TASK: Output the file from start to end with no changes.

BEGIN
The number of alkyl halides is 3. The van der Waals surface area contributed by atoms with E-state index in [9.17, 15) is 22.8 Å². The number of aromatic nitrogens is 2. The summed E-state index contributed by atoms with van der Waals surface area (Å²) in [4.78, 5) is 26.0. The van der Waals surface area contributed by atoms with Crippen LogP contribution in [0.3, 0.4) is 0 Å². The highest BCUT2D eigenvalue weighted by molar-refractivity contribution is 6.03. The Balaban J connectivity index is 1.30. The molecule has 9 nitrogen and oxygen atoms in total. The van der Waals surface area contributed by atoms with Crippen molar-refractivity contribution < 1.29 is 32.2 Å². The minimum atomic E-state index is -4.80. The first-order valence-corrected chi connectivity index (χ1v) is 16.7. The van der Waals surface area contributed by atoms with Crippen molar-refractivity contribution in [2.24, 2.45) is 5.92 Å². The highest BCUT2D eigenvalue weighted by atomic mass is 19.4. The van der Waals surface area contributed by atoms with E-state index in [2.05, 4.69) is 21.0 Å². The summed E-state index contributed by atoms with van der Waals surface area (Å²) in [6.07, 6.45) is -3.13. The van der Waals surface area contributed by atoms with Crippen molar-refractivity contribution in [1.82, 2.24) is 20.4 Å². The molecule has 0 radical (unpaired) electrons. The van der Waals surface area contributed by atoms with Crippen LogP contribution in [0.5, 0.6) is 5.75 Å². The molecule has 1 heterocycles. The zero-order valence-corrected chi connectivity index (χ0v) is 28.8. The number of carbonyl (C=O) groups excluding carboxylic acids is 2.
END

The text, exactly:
The number of alkyl halides is 3. The van der Waals surface area contributed by atoms with E-state index in [9.17, 15) is 22.8 Å². The number of aromatic nitrogens is 2. The summed E-state index contributed by atoms with van der Waals surface area (Å²) in [4.78, 5) is 26.0. The van der Waals surface area contributed by atoms with Crippen LogP contribution in [0.3, 0.4) is 0 Å². The highest BCUT2D eigenvalue weighted by molar-refractivity contribution is 6.03. The Balaban J connectivity index is 1.30. The molecule has 9 nitrogen and oxygen atoms in total. The van der Waals surface area contributed by atoms with Crippen molar-refractivity contribution < 1.29 is 32.2 Å². The minimum atomic E-state index is -4.80. The first-order valence-corrected chi connectivity index (χ1v) is 16.7. The van der Waals surface area contributed by atoms with Crippen molar-refractivity contribution in [2.24, 2.45) is 5.92 Å². The highest BCUT2D eigenvalue weighted by atomic mass is 19.4. The van der Waals surface area contributed by atoms with E-state index in [2.05, 4.69) is 21.0 Å². The summed E-state index contributed by atoms with van der Waals surface area (Å²) in [6.07, 6.45) is -3.13. The van der Waals surface area contributed by atoms with Crippen molar-refractivity contribution in [1.82, 2.24) is 20.4 Å². The molecule has 0 radical (unpaired) electrons. The van der Waals surface area contributed by atoms with Crippen LogP contribution in [0.5, 0.6) is 5.75 Å². The molecule has 1 heterocycles. The zero-order valence-corrected chi connectivity index (χ0v) is 28.8. The number of carbonyl (C=O) groups excluding carboxylic acids is 2.